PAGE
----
Manning is reportedly being held at a military facility in Kuwait. Several computer hard drives taken from him arrived in Washington Thursday and are now being analyzed by government computer experts to determine what documents Manning downloaded and what he did with them.
Manning enlisted in the Army in 2007 and held a Top Secret/SCI clearance. He reportedly told Lamo that he had been looking through military and government networks for more than a year and found “incredible things, awful things… that belonged in the public domain, and not on some server stored in a dark room in Washington DC.”
Besides the video which became “Collateral Murder,” Manning said he supplied WikiLeaks with a second video showing a May 2009 US air strike near the village of Garani in Afghanistan, in which more than 100 people were killed, including many children.
The main focus of the military/FBI investigation is Manning’s claim to have downloaded some 260,000 secret diplomatic cables, which he described as showing “almost criminal political back dealings.” Manning added, according to an e-mail to Lamo, “Hillary Clinton and several thousand diplomats around the world are going to have a heart attack when they wake up one morning and find an entire repository of classified foreign policy is available, in searchable format, to the public.”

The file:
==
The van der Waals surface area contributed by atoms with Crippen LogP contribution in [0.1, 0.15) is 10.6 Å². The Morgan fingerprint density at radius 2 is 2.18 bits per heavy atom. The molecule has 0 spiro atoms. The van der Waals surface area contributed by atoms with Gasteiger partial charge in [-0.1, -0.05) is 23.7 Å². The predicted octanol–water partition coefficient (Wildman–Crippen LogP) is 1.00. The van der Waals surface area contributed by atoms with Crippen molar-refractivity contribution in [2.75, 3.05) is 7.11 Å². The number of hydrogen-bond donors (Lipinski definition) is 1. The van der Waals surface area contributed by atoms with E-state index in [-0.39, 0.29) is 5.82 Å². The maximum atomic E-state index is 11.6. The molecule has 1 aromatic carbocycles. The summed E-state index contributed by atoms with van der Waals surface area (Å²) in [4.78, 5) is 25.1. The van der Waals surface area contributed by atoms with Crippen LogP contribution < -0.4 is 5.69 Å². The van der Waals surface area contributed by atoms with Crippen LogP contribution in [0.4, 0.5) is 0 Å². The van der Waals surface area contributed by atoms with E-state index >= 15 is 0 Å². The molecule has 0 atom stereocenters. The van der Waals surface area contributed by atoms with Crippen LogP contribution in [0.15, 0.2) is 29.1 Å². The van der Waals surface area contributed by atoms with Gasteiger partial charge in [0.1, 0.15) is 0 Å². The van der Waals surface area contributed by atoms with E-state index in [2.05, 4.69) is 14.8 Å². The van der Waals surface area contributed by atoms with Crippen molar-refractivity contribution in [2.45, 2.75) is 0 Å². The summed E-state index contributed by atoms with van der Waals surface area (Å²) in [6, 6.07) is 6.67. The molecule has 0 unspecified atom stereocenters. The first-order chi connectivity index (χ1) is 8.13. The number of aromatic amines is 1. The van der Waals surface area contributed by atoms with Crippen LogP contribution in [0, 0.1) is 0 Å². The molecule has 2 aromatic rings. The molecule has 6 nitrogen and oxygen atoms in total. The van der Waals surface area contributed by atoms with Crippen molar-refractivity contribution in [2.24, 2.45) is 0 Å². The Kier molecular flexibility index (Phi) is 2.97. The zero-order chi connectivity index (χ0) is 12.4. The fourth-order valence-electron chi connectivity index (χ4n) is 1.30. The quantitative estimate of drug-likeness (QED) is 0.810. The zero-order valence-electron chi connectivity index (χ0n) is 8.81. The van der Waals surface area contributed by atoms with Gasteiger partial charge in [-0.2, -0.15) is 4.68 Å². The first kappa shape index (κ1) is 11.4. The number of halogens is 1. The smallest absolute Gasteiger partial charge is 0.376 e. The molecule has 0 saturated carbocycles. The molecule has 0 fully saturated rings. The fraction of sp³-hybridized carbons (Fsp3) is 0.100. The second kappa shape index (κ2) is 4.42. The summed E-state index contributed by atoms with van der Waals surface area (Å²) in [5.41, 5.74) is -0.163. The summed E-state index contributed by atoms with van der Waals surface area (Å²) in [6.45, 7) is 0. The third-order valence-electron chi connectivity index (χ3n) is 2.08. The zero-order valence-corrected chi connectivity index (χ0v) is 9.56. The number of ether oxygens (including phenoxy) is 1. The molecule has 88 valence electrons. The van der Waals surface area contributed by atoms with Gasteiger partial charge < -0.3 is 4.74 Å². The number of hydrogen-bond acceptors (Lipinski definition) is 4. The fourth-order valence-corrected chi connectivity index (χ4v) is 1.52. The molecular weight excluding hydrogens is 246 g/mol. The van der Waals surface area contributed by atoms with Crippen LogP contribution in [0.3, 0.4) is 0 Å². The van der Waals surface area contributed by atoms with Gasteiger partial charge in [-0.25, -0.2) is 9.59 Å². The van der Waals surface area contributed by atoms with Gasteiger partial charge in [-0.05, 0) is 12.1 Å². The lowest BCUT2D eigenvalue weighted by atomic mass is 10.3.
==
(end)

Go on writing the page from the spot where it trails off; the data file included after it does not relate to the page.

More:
WikiLeaks has denied being in possession of the 260,000 secret cables. Assange has reportedly offered to help finance Manning’s legal defense.
The detention of Manning and the pursuit of Assange must be opposed by all those who defend democratic rights. The American people, and the people of the entire world, have a right to know of the crimes committed by the American military/intelligence apparatus under the orders of the American president.
The attack on WikiLeaks and its collaborators is part of a broader security crackdown by the Obama administration. As reported by the New York Times this week, the White House has decided to go ahead with the prosecution of Thomas Drake, a whistleblower at the National Security Agency, who sought to expose financial mismanagement at the NSA by providing information to a reporter for the Baltimore Sun.